Naturally food was the first item on the agenda after all not feeding Yusuf and Dave the fudge termites and Taz the human seagull could only go one way, and would most certainly result in a mini riot!! Soon the sound of our group filled the canteen, with banter and chatter steadily building in eagerness of the opening gathering where we would all join together for the first time.

The bringing together of this year’s group was most eloquently facilitated by none other than our beautiful Dame Longstocking A.K.A Rosie Canning; no address would have been complete without the obligatory headwear to bring regal definition to proceedings!! With her opening remarks in full swing and the gift of a fabulous journal from Amanda the group very quickly began to develop its own energy which felt welcoming and surprisingly familiar; considering this was the first meeting for many of those in the room. After handing out literary quotes to inspire and softening us up with the lovely gift of a sprouting seed pencil we were off with our first little challenge. I’m certain Rosie could be a headmistress in disguise, and Mr Jackson is very adept at story telling managing to involve half the room in his tale of plane flying international smugglers. Time was spent laughing, chatting through the weekend’s program, getting to know one another and the room was filled with the buzz of anticipation for the new day.

Now how do you even begin to introduce the undeniably compelling force that is Mr David Jackson…the answer is you don’t… He does!! The group were treated to a writing structure master class in which Dave explored a very clear and simple yet effective structure with which to approach the task of writing. Dave’s no nonsense approach injected with sound advice and humour made for a productive and interesting workshop and set the tone for a positive, creative and accomplished morning. Tips were shared for breaking down the task of writing into manageable chunks, and an overview given of techniques that were successful when writing his published book Oi. Dave’s approach is incredibly accessible making the daunting task of writing a whole book seem far more achievable for other individuals who have very little literary experience. Dave alluded to the importance of the role that music plays in his writing journey and swiftly gave a rendition of a song that he finds uplifting when he is having a break from being immersed in the writing process. Dave’s workshop demonstrated that although we feel we might not have the time to fit in writing, if we break things down we can find space to write. It was also acknowledged that the writing process can be tough especially when recounting personal histories, and to ensure there is a positive network of people who ‘Get it’ to seek support from, reflecting the importance of relationship building and connection; and it became clear from the feeling in the room that our Your Life Your Story network had already begun further developing. Overall the workshop was a resounding success and gave many of the group food for thought on going forward with their own writing journey, with methods shared that can be easily adapted and combined with other writing tips and techniques.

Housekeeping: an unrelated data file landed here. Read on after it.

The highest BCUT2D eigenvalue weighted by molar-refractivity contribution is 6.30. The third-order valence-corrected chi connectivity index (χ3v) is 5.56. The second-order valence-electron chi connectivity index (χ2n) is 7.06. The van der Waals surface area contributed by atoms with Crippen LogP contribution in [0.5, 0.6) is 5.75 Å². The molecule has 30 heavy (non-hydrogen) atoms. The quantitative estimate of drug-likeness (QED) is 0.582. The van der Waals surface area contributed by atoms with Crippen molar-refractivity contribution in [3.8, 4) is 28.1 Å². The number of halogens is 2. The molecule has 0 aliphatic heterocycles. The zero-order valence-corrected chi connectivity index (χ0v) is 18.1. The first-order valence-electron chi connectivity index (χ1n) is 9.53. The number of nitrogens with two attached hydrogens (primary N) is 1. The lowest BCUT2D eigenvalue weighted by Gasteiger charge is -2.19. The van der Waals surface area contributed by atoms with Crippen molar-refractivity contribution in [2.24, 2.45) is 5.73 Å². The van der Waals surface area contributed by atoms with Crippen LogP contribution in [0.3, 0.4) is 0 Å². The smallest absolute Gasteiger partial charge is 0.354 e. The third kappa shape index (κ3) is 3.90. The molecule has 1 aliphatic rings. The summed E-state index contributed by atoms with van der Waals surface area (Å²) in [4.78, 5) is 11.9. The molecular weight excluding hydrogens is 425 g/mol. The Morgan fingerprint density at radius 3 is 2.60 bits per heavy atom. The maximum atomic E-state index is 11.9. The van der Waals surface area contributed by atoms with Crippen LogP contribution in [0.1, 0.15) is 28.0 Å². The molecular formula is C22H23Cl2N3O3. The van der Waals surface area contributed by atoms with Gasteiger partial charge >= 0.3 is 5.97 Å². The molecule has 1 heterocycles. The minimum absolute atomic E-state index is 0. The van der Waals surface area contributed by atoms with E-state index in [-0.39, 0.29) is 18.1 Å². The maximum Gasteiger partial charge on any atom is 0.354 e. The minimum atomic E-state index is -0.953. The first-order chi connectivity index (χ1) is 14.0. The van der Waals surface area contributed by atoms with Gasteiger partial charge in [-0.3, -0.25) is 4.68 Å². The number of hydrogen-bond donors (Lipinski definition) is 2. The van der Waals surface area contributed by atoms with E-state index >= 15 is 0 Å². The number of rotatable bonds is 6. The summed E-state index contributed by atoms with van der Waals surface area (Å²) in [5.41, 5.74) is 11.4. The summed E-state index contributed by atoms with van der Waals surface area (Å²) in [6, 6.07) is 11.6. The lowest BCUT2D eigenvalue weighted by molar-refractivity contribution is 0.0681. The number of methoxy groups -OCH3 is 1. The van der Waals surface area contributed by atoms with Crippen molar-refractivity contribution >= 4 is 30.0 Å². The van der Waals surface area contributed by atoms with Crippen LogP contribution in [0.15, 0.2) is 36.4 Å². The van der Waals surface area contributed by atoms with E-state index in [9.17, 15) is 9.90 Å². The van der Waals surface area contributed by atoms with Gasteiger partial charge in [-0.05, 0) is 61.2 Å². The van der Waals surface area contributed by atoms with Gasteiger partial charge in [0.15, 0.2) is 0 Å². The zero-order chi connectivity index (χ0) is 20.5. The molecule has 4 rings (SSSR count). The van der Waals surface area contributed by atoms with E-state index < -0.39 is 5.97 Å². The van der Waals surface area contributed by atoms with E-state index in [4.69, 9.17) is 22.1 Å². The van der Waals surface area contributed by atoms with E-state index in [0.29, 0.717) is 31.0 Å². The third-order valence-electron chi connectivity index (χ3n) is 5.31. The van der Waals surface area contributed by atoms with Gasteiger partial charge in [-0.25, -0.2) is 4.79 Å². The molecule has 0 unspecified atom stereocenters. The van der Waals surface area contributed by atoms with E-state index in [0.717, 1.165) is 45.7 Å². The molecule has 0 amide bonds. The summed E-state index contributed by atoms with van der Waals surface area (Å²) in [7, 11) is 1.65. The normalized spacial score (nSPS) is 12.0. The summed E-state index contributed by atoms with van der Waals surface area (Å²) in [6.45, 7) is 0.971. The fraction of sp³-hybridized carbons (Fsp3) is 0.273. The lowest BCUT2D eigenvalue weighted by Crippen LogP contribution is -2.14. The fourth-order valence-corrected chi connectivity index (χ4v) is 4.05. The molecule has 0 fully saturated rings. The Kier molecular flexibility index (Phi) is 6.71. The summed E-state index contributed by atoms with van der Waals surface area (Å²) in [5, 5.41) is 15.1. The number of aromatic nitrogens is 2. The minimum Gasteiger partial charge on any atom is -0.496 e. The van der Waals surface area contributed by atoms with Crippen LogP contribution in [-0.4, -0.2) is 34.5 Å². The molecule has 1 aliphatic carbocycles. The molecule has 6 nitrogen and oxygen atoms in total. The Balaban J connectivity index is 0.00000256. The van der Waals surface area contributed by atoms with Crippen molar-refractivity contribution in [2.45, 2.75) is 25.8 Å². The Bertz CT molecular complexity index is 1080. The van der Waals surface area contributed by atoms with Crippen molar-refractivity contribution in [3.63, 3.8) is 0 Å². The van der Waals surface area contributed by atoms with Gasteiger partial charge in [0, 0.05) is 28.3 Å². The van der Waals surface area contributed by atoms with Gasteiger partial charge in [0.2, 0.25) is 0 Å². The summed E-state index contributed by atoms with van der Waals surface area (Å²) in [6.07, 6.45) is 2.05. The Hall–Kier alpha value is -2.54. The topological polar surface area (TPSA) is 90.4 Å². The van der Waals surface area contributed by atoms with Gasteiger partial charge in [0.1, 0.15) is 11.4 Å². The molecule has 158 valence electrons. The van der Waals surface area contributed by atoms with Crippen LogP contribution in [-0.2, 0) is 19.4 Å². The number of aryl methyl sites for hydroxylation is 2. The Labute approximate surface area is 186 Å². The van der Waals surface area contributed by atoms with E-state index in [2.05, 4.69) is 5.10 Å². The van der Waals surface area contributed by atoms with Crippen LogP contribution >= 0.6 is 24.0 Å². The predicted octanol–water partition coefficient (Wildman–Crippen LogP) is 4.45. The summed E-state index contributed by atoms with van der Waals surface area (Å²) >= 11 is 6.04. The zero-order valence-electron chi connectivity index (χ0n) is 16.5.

Whilst absorbed in engaging with Dave’s workshop my mind had been distracted from the reality that we were next, so when the group broke for refreshments the realisation struck me; all that myself and Yusuf had planned for over the previous weeks and months was now upon us; that, and we had to unpack the trolleys of treasure for the first part of our workshop. My tummy was doing somersaults and my legs had begun to shake a little, but then the group embraced us with their reassurances. The familiarity of beautiful Mel and her supportive smile, Amanda with an encouraging nod, Dave who’s heartening humour cut though the nervousness I was feeling, the entire group Taz, Chris, Jamie, Katrina, Ian, Nickie, Jane, Angie, Davie, Rosie and my Fairy Godmother Jacquie all inspired the confidence that it would be okay, we could speak freely and share our truth together, reclaim our narrative together, no-one was judging or giving the side eye because we were amongst our people; our tribe. I also knew that Yusuf my brother from another mother and I had each other’s back and his presence provided the encouragement needed that even if I was liken to a blancmange at points, we could do this together; and the sweets on the table were a tactical move that were sure to go down well and help things along.

Stood listening to Yusuf delivering his Narrative piece and verse, the group sat intently, emotion washing over them as recollections of the shared threads of our histories struck chords. Our shared knowledge and experience of injustice apparent through the resonance of Yusuf’s words, that lingered in the air in juxta position with the man he has become; a powerful demonstration that the narrative others ascribe to us as care experienced individuals is their version of our narrative, their perception, their interpretation of events…We have our own, and it’s about taking that back ‘Reclaiming our Narrative’, and working to remove the power of the labels and stigma we were branded with by the words of others, turning the negativity into positivity, being defined by self and not others; a thread that very much continued through the delivery of my own narrative and verse.